Genetic Regulation of Germ Layer Formation in Vertebrate Development
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AbstractEarly embryogenesis is a profoundly important time during which morphological rearrangements pattern the growing embryo. Research throughout animals has demonstrated that both the morphological changes and the underlying genetics are highly conserved. Despite the importance of this process our understanding of the genetic pathways regulating it is incomplete, especially concerning the stage of early gastrulation. During early gastrulation, the cells in the embryo undergo coordinated and large scale migrations. The goal of my research has been to overcome historical limitations in identifying genetic regulators of this process. To this end, we used RNA sequencing and candidate approaches to look for previously unidentified genes. Using these methods, we identified a novel, small, highly conserved secreted peptide that we named Toddler.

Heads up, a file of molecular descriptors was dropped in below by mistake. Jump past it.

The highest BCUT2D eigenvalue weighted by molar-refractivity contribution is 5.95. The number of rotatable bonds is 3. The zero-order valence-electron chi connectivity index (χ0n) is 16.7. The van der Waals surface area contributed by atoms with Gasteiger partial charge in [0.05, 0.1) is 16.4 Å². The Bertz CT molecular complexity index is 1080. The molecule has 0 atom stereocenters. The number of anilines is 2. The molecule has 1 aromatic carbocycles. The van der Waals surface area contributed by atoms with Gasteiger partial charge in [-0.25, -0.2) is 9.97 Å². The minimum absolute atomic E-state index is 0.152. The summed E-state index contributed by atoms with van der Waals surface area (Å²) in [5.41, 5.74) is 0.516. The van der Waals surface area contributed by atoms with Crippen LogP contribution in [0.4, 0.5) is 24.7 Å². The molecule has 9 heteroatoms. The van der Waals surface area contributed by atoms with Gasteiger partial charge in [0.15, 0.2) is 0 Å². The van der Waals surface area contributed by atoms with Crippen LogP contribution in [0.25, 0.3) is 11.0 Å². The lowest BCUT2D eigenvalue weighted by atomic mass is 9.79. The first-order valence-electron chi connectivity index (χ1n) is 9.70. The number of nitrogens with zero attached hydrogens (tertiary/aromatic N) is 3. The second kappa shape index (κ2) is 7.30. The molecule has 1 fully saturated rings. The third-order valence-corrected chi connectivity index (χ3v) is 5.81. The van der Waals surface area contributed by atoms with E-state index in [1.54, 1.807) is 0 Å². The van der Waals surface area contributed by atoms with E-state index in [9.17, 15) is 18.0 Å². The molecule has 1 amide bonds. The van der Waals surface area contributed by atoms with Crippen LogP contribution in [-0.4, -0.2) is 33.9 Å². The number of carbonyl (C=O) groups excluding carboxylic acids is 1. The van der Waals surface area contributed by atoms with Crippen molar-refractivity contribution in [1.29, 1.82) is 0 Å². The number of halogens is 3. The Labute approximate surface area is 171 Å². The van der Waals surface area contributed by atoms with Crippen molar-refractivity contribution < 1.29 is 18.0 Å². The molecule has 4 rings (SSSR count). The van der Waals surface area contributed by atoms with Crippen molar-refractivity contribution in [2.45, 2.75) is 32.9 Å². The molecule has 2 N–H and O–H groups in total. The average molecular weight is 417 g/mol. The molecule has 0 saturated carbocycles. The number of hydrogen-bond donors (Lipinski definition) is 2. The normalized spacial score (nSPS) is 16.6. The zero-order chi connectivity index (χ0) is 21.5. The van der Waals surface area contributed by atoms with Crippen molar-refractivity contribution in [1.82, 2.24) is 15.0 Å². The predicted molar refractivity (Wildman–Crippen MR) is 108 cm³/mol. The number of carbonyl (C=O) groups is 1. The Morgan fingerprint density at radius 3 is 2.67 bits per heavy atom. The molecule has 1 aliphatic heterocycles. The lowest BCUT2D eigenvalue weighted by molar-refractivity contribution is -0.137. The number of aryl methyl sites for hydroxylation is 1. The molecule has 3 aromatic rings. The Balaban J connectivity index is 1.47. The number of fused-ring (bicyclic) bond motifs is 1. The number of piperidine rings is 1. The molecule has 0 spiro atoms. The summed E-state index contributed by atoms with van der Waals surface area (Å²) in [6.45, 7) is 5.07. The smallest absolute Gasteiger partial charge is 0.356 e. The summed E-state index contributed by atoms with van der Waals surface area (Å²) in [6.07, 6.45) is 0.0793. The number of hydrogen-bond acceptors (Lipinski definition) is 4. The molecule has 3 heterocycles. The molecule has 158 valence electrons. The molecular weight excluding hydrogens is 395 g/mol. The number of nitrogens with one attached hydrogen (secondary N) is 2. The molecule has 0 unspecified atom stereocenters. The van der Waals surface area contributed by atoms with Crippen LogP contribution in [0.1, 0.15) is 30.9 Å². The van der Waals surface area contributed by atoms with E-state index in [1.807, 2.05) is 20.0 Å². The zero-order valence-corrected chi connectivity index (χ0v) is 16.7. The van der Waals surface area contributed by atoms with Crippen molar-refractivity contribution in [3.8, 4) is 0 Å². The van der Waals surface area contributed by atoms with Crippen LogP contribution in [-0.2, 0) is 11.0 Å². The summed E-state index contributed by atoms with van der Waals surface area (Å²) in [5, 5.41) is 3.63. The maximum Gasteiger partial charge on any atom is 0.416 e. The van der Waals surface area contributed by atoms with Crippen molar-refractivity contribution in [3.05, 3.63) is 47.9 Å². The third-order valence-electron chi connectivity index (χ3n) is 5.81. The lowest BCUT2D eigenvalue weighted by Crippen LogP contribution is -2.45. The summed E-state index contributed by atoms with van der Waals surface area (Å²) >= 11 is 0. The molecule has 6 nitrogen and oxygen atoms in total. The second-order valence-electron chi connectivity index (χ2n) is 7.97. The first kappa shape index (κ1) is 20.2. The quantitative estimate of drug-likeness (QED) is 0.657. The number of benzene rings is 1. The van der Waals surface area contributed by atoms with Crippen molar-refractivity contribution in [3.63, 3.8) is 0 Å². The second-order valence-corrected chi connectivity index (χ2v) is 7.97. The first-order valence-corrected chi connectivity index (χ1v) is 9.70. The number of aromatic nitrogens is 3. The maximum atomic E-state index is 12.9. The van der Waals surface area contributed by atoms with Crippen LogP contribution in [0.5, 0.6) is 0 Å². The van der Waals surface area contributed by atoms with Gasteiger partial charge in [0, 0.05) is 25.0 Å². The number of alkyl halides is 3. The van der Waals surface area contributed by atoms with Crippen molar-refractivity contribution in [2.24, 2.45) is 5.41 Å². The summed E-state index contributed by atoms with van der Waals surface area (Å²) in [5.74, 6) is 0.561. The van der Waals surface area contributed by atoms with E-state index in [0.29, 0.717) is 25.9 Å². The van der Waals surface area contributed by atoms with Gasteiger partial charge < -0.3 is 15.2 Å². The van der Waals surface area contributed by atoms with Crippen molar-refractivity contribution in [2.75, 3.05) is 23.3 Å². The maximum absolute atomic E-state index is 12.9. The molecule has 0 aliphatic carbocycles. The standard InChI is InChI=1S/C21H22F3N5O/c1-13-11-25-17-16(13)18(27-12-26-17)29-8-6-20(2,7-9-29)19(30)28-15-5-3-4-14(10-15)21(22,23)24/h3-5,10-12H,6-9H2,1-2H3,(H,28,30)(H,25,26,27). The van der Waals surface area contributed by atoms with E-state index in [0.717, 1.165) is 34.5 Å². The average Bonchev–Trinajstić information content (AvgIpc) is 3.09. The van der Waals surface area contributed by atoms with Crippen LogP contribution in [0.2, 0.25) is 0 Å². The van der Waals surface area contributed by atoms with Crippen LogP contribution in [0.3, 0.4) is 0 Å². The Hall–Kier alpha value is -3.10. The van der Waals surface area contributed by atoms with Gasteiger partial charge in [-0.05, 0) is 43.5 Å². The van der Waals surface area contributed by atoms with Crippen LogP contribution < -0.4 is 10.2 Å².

We used TALEN and CRISPR/Cas9 gene editing technology, light sheet microscopy, transplantations, RNA sequencing and other techniques to generate and characterize toddler mutants. toddler mutants are inviable and have defects in many organ systems including their heart, vasculature and digestive system. We found that Toddler acts downstream of Nodal signaling during gastrulation and signals through the GPCRs Apelin Receptor A and B. Toddler signaling directly regulates animal pole directed migration of mesodermal cells and interacts genetically with the GPCR Cxcr4a to indirectly regulate migration of endodermal cells. We also found that Toddler’s receptor may be sensitive to mechanical force and other perturbations. Thus, the Toddler pathway is a good candidate for the genetic cue linking forces generated during morphogenesis to gene induction and cell internalization. These results demonstrate that toddler is a conserved essential regulator of cell migration during early gastrulation and is a proof of principal that other novel signals, including those that interact with toddler, are yet to be found.
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